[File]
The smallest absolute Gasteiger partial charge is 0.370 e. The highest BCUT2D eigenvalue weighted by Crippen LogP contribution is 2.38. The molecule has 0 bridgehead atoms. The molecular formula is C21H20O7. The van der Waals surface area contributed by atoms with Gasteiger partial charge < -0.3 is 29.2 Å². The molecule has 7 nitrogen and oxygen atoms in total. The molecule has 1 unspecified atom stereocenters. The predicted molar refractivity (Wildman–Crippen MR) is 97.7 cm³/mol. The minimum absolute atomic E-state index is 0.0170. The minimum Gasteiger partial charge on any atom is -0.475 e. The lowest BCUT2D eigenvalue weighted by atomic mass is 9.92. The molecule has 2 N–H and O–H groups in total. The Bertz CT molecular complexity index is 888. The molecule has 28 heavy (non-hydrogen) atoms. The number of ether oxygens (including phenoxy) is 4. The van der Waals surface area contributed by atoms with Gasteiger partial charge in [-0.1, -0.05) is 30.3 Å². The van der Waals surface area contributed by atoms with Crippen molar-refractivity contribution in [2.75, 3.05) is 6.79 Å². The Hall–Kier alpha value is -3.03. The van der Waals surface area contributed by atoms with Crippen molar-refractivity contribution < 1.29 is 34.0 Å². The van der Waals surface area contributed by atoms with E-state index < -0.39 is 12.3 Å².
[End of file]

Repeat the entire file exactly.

The smallest absolute Gasteiger partial charge is 0.370 e. The highest BCUT2D eigenvalue weighted by Crippen LogP contribution is 2.38. The molecule has 0 bridgehead atoms. The molecular formula is C21H20O7. The van der Waals surface area contributed by atoms with Gasteiger partial charge < -0.3 is 29.2 Å². The molecule has 7 nitrogen and oxygen atoms in total. The molecule has 1 unspecified atom stereocenters. The predicted molar refractivity (Wildman–Crippen MR) is 97.7 cm³/mol. The minimum absolute atomic E-state index is 0.0170. The minimum Gasteiger partial charge on any atom is -0.475 e. The lowest BCUT2D eigenvalue weighted by atomic mass is 9.92. The molecule has 2 N–H and O–H groups in total. The Bertz CT molecular complexity index is 888. The molecule has 28 heavy (non-hydrogen) atoms. The number of ether oxygens (including phenoxy) is 4. The van der Waals surface area contributed by atoms with Gasteiger partial charge in [-0.1, -0.05) is 30.3 Å². The van der Waals surface area contributed by atoms with Crippen molar-refractivity contribution in [2.75, 3.05) is 6.79 Å². The Hall–Kier alpha value is -3.03. The van der Waals surface area contributed by atoms with Crippen molar-refractivity contribution < 1.29 is 34.0 Å². The van der Waals surface area contributed by atoms with E-state index < -0.39 is 12.3 Å².